Sunday, December 31, 2017

New Zombies!

It's been a while, I've been doing a lot of Mage Knight repaints for my fantasy rpg I've been running, but I wanted to redo some of my old figures.  I thought I would start with the skeletons and the zombies.  This post is about the zombies.

I used a shaker peg for the body, tile spacer feet and arms, round bead for the head, and used paper on some of the miniatures to create hair and torn clothing.  I wasn't going to do any paper on these, I've been wanting to keep the monsters super simple so I can build a lot of them in a short period of time, but it just seemed to add a lot to the zombies to put hair and torn clothing on them and it's not that difficult since everything is supposed to look so haphazard.

The three adventurers went into the room to sack it, but didn't realize that a magical alarm would sound upon their entering of the room, calling a bunch of zombies to come and attack the intruders!

View if you are the thief trying to pry out the gem eyes of the idol.

Closer up shot of the six new zombies.  You can see more clearly the unkempt hair and torn clothing.  In the future, I think I would do more of the ones that have their arms outstretched, they look the coolest.

View from the other side.  The one in the back has no paper on him at all.  The others have paper hair, paper clothing (at least their shirts), or both.  I think the paper adds a lot to the minis and it is not nearly as hard to do as it is on a character figure, where you have to make it look all symmetrical and such.

Friday, December 1, 2017

Napoleonic Spanish Infantry (1808) in Bicorne

Well, I finally made progress on something! The last time these made an appearance in the blog they were in the development stage. But I needed another Allied unit for an upcoming battle and these fit in well with the British that I already have. They are Napoleonic Spanish infantry in bicorne (1808).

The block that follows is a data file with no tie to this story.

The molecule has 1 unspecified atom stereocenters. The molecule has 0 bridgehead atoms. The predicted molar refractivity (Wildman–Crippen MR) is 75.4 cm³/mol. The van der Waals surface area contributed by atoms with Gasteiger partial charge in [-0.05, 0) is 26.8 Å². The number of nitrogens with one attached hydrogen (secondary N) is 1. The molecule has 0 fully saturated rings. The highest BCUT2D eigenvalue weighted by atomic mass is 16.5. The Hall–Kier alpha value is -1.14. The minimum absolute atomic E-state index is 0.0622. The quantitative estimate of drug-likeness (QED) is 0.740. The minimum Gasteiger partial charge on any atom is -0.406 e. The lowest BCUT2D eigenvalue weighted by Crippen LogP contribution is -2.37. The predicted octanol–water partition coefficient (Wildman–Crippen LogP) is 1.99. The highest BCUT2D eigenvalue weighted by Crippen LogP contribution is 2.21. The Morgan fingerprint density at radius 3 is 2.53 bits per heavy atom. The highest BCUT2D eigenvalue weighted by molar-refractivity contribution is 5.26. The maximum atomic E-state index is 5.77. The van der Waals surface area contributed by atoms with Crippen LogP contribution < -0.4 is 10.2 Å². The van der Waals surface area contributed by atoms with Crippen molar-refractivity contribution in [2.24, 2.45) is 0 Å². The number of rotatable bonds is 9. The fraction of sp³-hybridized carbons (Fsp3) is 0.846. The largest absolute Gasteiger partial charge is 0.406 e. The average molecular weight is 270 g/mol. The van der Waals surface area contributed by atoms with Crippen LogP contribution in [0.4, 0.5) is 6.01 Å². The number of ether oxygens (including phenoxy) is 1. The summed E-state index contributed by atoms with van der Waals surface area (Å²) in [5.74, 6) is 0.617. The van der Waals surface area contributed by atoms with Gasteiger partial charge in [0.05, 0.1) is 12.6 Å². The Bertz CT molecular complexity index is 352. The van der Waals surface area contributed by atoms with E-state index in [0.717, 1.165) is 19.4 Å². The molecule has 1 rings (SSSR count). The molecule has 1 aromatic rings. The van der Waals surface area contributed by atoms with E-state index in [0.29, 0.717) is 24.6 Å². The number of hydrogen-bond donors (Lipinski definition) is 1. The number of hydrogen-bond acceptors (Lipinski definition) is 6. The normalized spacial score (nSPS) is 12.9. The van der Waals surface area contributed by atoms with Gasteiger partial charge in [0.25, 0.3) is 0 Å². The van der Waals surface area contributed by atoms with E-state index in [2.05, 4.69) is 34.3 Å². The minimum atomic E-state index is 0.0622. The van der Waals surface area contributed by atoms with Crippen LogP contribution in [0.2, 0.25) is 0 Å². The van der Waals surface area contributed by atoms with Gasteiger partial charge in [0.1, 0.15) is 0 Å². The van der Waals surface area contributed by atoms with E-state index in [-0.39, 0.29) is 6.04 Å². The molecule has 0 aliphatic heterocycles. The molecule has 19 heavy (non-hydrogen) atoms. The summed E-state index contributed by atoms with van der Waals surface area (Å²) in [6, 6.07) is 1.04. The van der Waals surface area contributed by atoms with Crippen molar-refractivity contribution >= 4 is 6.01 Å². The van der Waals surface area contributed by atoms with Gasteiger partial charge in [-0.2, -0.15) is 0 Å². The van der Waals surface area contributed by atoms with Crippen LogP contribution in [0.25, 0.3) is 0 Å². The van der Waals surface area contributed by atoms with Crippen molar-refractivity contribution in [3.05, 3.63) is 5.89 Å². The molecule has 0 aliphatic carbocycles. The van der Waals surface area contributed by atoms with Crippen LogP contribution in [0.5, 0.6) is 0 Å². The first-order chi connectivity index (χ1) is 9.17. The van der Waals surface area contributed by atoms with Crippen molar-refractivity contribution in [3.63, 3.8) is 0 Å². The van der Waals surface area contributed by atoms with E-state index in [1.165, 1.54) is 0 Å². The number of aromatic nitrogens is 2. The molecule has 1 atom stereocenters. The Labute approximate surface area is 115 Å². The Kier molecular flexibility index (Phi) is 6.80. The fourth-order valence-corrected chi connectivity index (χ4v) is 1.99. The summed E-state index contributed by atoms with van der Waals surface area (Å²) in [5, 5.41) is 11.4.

Spanish troops look pretty nice, even if they are usually rated rather poorly on the tabletop by most Napoleonic rules. They have almost Seven Years War style uniforms, reflecting a Revolutionary France influence of replacing the tricorne with the bicorne.

This build is fairly similar to all my 42mm soldiers. It uses a standard 1 11/16" pawn for the head and body, with craft foam used for the arms, cartridge box, bicorne, and rosette. A small piece of square balsa dowel is used for the bayonet sheathe and the musket with fixed bayonet is a flat toothpick. As always, the feet are a wooden heart shape. It really does not get much simpler.

One thing that is different about the arms and bicornes from previous experiments: I used a computer controlled cutting machine to make the parts, resulting in a quicker and more consistent product.

I used some white dimensional paint to make the strap over the rosette on the bicorne and on top of the shoes, to make the feet more three-dimensional. Other than that, the rest is pen and paint.

I decided to use a permanent marker with a brush tip for things like the eyebrows, mustache, and dark lines separating colors. I then used thick paint to edge right up to the pen lines in order to control the thickness.

Unlike previously, I did not add painted muskets to the painted figure at the end; I glued them to the figure before I started painting. Big mistake. That made it harder to get paint on the back side of the musket without slopping over onto the white uniform or black bicorne. It is not so much that it looks bad – I doubt you can even see it unless you actively looked at a awkward angle – but that it plays on your mind when you are holding the figure close to your face at awkward angles. You notice it all the time, so the error looks much larger than it really is.

In the end, though, I am pretty pleased with how they turned out. Sad it took me so long to finish them, but happy they are done.



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